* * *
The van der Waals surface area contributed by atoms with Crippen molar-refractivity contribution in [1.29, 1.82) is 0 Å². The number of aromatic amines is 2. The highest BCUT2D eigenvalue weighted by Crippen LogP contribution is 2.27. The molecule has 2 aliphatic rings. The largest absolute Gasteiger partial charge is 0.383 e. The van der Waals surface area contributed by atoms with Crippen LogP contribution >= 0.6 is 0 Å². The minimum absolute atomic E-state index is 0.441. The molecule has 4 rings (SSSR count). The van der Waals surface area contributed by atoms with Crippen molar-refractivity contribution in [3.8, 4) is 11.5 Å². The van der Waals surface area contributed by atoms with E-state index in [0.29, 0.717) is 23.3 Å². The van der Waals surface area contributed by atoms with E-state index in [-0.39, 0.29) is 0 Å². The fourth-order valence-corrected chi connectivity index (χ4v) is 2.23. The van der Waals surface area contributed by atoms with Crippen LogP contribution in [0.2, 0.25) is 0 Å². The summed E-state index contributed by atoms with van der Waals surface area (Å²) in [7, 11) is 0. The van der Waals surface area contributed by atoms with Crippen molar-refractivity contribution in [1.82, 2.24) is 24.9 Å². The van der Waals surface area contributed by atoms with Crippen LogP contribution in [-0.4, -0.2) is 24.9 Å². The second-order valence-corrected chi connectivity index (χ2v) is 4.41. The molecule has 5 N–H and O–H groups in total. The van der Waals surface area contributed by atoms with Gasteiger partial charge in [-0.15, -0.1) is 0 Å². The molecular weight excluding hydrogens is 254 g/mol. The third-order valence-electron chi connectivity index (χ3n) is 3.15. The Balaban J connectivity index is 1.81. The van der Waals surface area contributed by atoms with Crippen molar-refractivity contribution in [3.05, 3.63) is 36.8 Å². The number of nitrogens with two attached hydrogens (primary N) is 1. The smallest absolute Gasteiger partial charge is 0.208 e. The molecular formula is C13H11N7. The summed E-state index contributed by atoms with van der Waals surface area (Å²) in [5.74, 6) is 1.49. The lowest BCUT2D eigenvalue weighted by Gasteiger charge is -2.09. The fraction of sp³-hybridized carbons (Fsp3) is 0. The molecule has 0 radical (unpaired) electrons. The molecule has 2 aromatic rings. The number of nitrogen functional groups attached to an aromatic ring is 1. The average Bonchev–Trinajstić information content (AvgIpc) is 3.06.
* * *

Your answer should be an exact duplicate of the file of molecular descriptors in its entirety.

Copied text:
The van der Waals surface area contributed by atoms with Crippen molar-refractivity contribution in [1.29, 1.82) is 0 Å². The number of aromatic amines is 2. The highest BCUT2D eigenvalue weighted by Crippen LogP contribution is 2.27. The molecule has 2 aliphatic rings. The largest absolute Gasteiger partial charge is 0.383 e. The van der Waals surface area contributed by atoms with Crippen LogP contribution >= 0.6 is 0 Å². The minimum absolute atomic E-state index is 0.441. The molecule has 4 rings (SSSR count). The van der Waals surface area contributed by atoms with Crippen molar-refractivity contribution in [3.8, 4) is 11.5 Å². The van der Waals surface area contributed by atoms with E-state index in [0.29, 0.717) is 23.3 Å². The van der Waals surface area contributed by atoms with E-state index in [-0.39, 0.29) is 0 Å². The fourth-order valence-corrected chi connectivity index (χ4v) is 2.23. The van der Waals surface area contributed by atoms with Crippen LogP contribution in [0.2, 0.25) is 0 Å². The summed E-state index contributed by atoms with van der Waals surface area (Å²) in [7, 11) is 0. The van der Waals surface area contributed by atoms with Crippen molar-refractivity contribution in [1.82, 2.24) is 24.9 Å². The van der Waals surface area contributed by atoms with Crippen LogP contribution in [-0.4, -0.2) is 24.9 Å². The second-order valence-corrected chi connectivity index (χ2v) is 4.41. The molecule has 5 N–H and O–H groups in total. The van der Waals surface area contributed by atoms with Gasteiger partial charge in [-0.15, -0.1) is 0 Å². The molecular weight excluding hydrogens is 254 g/mol. The third-order valence-electron chi connectivity index (χ3n) is 3.15. The Balaban J connectivity index is 1.81. The van der Waals surface area contributed by atoms with Crippen molar-refractivity contribution in [3.05, 3.63) is 36.8 Å². The number of nitrogens with two attached hydrogens (primary N) is 1. The smallest absolute Gasteiger partial charge is 0.208 e. The molecular formula is C13H11N7. The summed E-state index contributed by atoms with van der Waals surface area (Å²) in [5.74, 6) is 1.49. The lowest BCUT2D eigenvalue weighted by Gasteiger charge is -2.09. The fraction of sp³-hybridized carbons (Fsp3) is 0. The molecule has 0 radical (unpaired) electrons. The molecule has 2 aromatic rings. The number of nitrogen functional groups attached to an aromatic ring is 1. The average Bonchev–Trinajstić information content (AvgIpc) is 3.06.